Today the Ultra Boost project consortium has released details of an advanced research project to produce a new powerful, highly efficient concept engine. The consortium includes engineering experts, a premium automotive manufacturer, innovative suppliers, academics and an oil company. The Ultra Boost engine will use a novel pressure charging technique and advanced combustion system to enable a downsized engine concept that returns diesel-like fuel economy with gasoline levels of engine refinement.
Online PR News – 01-November-2010 – – The £2.2 million Technology Strategy Board funding, which will be supplemented by the consortium partners to a total value of £4.2 million, is part of the Integrated Delivery Programme (IDP) Competition for Low Carbon Vehicles. The Ultra Boost consortium is led by Jaguar Land Rover and includes partners: Lotus Engineering, GE Precision Engineering, CD-adapco, University of Leeds, Imperial College London, University of Bath and Shell.
Over the next 3 years the partners will utilise their collective skills and expertise in engineering, design, combustion modelling, fuel and lubricants to develop the highly pressure charged, downsized engine concept that will deliver an expected 35% CO2 tailpipe reduction compared to a V8 5.0 litre naturally aspirated engine whilst maintaining performance, emissions and transient response, and improving fuel efficiency. It is anticipated the first demonstrator engine will be available in 2011.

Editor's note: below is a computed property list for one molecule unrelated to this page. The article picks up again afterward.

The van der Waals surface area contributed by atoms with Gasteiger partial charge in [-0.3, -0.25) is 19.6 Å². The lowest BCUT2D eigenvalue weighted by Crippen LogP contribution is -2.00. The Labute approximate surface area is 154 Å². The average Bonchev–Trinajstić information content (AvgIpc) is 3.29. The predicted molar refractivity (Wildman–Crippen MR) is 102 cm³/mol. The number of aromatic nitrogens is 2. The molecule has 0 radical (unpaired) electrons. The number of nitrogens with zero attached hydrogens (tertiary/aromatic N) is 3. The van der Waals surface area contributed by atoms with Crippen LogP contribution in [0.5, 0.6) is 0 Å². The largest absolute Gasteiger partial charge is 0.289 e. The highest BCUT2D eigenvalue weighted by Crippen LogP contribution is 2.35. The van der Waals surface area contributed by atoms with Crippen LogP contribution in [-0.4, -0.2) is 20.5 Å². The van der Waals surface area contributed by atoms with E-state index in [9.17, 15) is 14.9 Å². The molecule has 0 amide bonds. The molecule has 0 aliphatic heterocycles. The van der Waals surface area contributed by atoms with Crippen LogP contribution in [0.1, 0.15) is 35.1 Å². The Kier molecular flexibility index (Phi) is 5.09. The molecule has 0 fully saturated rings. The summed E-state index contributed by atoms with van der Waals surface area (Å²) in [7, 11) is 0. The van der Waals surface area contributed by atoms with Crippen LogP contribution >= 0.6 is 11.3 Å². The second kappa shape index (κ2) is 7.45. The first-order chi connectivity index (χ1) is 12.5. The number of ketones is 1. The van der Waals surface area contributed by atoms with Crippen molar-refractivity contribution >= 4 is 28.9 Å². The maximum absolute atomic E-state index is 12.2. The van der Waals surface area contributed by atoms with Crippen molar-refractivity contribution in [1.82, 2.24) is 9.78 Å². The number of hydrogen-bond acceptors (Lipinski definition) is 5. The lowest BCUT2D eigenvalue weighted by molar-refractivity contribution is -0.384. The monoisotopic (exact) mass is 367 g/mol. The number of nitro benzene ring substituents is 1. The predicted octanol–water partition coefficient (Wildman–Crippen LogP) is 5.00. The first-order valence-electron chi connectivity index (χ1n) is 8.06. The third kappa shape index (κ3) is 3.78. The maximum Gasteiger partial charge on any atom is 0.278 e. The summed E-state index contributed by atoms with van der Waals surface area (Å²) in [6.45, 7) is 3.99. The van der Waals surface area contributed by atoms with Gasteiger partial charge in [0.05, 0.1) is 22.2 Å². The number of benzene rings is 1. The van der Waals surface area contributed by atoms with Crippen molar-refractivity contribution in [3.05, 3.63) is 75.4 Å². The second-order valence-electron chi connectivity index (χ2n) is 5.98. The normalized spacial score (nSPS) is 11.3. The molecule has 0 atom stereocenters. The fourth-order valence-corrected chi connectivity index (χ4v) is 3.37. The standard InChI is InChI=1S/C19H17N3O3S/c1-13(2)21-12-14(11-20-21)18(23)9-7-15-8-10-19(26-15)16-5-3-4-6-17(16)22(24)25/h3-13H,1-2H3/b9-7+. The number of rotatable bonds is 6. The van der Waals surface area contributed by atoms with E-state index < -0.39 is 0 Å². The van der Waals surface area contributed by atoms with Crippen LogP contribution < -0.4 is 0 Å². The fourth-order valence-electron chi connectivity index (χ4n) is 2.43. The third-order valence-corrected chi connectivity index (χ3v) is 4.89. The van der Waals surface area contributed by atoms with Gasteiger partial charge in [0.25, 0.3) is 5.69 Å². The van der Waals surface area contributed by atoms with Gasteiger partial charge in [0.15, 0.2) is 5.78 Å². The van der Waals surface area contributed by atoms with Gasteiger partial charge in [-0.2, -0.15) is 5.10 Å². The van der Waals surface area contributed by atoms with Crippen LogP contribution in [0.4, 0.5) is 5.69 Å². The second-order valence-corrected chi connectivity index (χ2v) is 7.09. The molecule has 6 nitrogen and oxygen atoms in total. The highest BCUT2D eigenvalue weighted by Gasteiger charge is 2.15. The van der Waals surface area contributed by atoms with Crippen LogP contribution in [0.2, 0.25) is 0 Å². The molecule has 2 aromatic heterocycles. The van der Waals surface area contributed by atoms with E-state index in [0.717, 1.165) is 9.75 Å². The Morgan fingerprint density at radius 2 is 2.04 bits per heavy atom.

Malcolm Sandford, Chief Engineer of Engines at lead partner Jaguar Land Rover, said: “This hugely challenging project will help provide a range of technologies that will form the core of our engine downsizing, down-cylindering and down-speeding strategy. The successful deployment of this technology will help support our wider strategic goals to deliver class-leading sustainability performance, emissions and fuel economy.”
The project is being funded as part of the 2nd competition run under the Technology Strategy Board’s Integrated Delivery Programme, which aims to reduce carbon emissions from road based vehicles and accelerate the introduction of low carbon vehicles onto the roads for the overall benefit of the UK auto sector.